12 Days of Fitness 2020: Day 11 – How Exercise May Fight Aging

(This is part 11 of a 12 part series to provide you with some helpful health and fitness tips over the holiday season)

According to an interesting new study, regular exercise throughout adulthood may protect our muscles against age-related loss and damage later. The study finds that active older men’s muscles resemble, at a cellular level, those of 25-year-olds and weather inflammatory damage much better than the muscles of sedentary older people. The study also raises some cautionary questions about whether waiting until middle age or later to start exercising might prove to be challenging for the lifelong health of our muscles.

Why Wait?

Physical aging is a complicated process, as any of us who are living and experiencing it know. Precipitated by little-understood changes in the workings of our cells and physiological systems, it proceeds in stuttering fits and starts, affecting some people and body parts earlier or more noticeably than others. Muscles are among the body parts most vulnerable to time. Almost all of us begin losing some muscle mass and strength by early middle age, with the process accelerating as the decades pass. While the full causes for this decline remain unknown, most aging researchers agree that a subtle, age-related rise in inflammation throughout our bodies plays a role. “A lot of studies show that higher circulating inflammatory factors in people are associated with greater loss of muscle mass,” says Todd Trappe, a professor of exercise science at Ball State University in Muncie, Ind., who oversaw the new study. Since it was already widely accepted that physically fit people tend to have lower levels of inflammation in their bodies than inactive people. So, the researchers wondered, would active, older people also have more and healthier muscle mass than other older people? And if so, what might that tell us about how human muscles can optimally age?

Some Profound Results

In the study, it was noted immediately that the men’s thigh circumference reflected their ages and lifestyles, with the young athletes sporting the burliest legs, the elderly athletes slightly smaller ones, and the inactive elderly men the spindliest. The researchers found that inflammatory responses differed in the men. The young athletes displayed the least amount of inflammation in their blood and muscles at the start of the study and continued to do so after the workout. While their muscles flared briefly after exercise with inflammatory cells and related gene activity, the microscopic examination found that countervailing anti-inflammatory signals were also increasing and should soon cool the inflammation. A similar response occurred inside the muscles of the elderly athletes, although their inflammatory markers were slightly higher and their anti-inflammatory reactions a bit lower. But in the untrained elderly men, inflammation was much more of a bushfire, spiking higher than among the other men and showing fewer cellular signs of resolving any time soon. Taken as a whole, these results suggest that long-term exercise may help aging muscles remain healthy in part by readying them to dissipate inflammation. But on the flip side, sedentary living seems to set up muscles to overreact to strain and remain inflamed, potentially leading to fewer muscular gains when someone does exercise. More important, the findings should not discourage middle-aged or older people who have been inactive from starting to visit the gym. Even if inflammation gets in the way a bit at first, your muscles will respond and grow and eventually should start to resemble those of people who have been exercising lifelong.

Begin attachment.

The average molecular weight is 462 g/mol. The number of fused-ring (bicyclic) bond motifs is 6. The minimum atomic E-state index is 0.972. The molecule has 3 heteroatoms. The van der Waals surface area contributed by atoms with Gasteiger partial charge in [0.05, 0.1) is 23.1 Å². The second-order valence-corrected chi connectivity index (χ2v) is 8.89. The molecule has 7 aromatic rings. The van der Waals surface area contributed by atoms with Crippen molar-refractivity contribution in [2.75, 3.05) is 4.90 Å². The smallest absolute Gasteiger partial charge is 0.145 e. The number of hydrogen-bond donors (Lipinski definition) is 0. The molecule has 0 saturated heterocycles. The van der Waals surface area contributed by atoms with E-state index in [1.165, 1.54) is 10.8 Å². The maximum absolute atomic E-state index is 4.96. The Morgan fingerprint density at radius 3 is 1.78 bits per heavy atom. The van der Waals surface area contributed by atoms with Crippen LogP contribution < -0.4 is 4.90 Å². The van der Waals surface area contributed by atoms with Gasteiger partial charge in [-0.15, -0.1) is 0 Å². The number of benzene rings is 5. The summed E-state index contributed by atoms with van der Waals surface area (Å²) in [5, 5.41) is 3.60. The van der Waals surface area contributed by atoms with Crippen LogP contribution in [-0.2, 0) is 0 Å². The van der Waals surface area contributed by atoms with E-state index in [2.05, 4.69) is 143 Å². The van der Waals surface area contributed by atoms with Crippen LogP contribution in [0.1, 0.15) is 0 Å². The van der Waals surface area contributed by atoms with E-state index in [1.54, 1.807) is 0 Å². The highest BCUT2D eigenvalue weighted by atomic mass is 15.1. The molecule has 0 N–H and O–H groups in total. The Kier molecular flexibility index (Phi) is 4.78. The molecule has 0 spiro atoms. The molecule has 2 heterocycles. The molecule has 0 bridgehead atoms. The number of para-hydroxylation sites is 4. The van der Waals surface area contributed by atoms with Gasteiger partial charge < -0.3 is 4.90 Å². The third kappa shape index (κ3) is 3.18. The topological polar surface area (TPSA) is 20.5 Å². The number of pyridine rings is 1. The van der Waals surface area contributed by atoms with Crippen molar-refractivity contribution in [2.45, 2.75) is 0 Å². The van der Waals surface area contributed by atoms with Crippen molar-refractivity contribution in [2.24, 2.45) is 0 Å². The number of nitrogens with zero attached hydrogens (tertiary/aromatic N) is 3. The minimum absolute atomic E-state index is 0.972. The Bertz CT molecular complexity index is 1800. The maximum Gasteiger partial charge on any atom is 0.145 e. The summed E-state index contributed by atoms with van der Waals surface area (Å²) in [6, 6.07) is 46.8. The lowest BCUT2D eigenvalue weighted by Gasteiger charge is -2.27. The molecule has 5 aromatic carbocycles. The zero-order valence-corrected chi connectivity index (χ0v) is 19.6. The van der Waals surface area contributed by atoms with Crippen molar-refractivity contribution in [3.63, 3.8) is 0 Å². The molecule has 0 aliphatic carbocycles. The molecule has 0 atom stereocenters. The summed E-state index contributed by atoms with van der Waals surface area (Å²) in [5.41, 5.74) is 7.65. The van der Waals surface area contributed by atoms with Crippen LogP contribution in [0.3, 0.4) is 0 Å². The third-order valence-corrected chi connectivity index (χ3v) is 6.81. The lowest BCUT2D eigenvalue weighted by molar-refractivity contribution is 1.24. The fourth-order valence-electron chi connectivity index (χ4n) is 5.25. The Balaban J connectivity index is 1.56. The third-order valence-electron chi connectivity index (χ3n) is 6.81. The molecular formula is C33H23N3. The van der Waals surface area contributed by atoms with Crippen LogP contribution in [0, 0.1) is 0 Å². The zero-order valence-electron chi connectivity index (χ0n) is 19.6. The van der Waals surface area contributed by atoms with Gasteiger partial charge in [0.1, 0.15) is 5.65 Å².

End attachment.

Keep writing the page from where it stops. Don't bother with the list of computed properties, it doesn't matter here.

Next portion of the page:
Til next time, train smart, eat well, and be better.

See you tomorrow for the conclusion of the 12 Days of Fitness

Just in case, here’s what you might have missed:

Day #1 – 7 Ways to Stop Overeating Forever
Day #2Sleep Facts That May Surprise You
Day #3 – Why Losing Weight Through Exercise is Hard
Day #4 – You Are Never Too Old to Exercise
Day #5 – 6 Ways to Adopting a New Habit
Day #6 – The Real Science Behind Fascia
Day #7 – 5 Ways to Improve Eating Habits Without Counting Calories

Day #8 – How Age Affects Workout Recovery
Day #9 – Fitness and Nutrition Tips From the Healthiest Countries
Day #10 – 5 Bodyweight Exercises That You Can Do Right Now

12 Days of Fitness 2020: Day 9 – Fitness and Nutrition Tips From the Healthiest Countries

(This is part 9 of a 12 part series to provide you with some helpful health and fitness tips over the holiday season)

While the world finds itself in the midst of a public health crisis with the COVID-19 virus, there are still many things Americans can learn from the health and wellness habits of those­­ who live in the healthiest countries in the world. Each year, the Bloomberg Healthiest Country Index ranks 169 nations on several factors to determine their overall health. They evaluate countries on measures such as life expectancy, incidence of obesity and tobacco use as well as environmental considerations such as access to clean water and sanitation. Topping the list in 2019 was Spain, with an average lifespan of 83.5 years. Rounding out the top five on the list were Italy, Iceland, Japan and Switzerland. Unfortunately, the United States. didn’t break into the top 30 on the index last year, primarily because of the obesity epidemic that continues to plague the country. While Americans are exercising more than ever (up from 18.2% in 2008 to 24.3% by 2017), more than 42% of are still considered to have obesity, according to the Centers for Disease Control and Prevention. So, what can the U.S. learn from these global leaders in wellness and life expectancy?